Right before leaving for the United States, I decided to build an electric standing desk for my workplace. I will share this exciting journey soon. If you don’t want to miss out on this beautiful new setup, follow me on Twitter, where I will share all about it soon.
In the end, what was planned to be a 6-week summer break and a five-week vacation in Autumn became glued together to a 4-month break, including vacation preparation from July till the end of October.
Hint: Don’t beat yourself up, if real life happens, and you need to take a break from YouTube. Nonetheless, come back strong after that break and continue to produce as much content as you can.
After coming back from the United States, I got back into video production mode. I created and uploaded my 11th video about How to Create HTTP Requests in .NET Core in early November 2019.
I plan to produce and upload two or three more videos before the end of the year. Most likely, this will require me to put in more work than I wanted before Christmas – but if you would like to reach your goals, you have to put in the work they say.
The last detailed report about my channel was at the 6-month mark. I had accumulated around 450 hours of watch time, and I had 200 subscribers on my channel.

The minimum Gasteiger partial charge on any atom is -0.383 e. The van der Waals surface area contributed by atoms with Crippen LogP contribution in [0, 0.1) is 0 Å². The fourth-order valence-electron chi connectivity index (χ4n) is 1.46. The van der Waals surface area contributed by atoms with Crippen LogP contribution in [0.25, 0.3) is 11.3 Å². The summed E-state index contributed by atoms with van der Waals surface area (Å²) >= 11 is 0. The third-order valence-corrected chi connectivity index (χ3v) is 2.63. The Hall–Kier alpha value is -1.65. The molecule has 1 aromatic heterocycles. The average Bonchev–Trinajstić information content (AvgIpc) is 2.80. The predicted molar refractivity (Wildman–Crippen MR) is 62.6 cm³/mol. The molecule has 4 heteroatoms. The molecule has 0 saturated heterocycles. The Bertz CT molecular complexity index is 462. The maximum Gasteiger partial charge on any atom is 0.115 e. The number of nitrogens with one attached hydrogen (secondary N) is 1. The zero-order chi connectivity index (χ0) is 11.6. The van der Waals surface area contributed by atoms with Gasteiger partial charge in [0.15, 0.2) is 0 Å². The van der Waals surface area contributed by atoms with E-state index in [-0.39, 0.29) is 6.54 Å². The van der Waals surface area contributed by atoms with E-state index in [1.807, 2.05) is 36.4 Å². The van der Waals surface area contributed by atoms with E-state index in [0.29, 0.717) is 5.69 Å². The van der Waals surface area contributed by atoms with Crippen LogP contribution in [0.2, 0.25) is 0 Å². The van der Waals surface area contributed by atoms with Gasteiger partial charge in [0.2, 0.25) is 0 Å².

At the time of writing this article, I just passed the 500 subscriber mark, and the accumulated watch time in the last 365 days is about 1400 hours.
Comparing the statistics of the 6-month mark with the 12-month mark, I see a 2.5x increase of the subscriber count and a 3x increase of the overall watch time.
Although I set the bar high to reach the monetization requirements by the end of the year (which require me to have at least 1000 subscribers and 4000 hours watch time during the last 365 days), I am satisfied with the results.
When I take a look at the last 60 days, the 510 watch hours break down to 8.5 hours a day, which is already pretty close to the 11 hours a day required by the monetization requirements.
Especially when I think about the extended break I took from producing content for YouTube, the channel growth is satisfying.
I have read many comments from small YouTubers complaining that they do not get enough views from YouTube and that YouTube favors more prominent channels over (their) smaller channels.
I believe it is true that once the ball is rolling, everything becomes simpler. But saying that YouTube does not support smaller creators is entirely wrong. I have a few videos that are optimized for YouTube Search and that are receiving great feedback.
Those videos are being watched enough by the audience that YouTube starts suggesting those videos to a broader selection of people.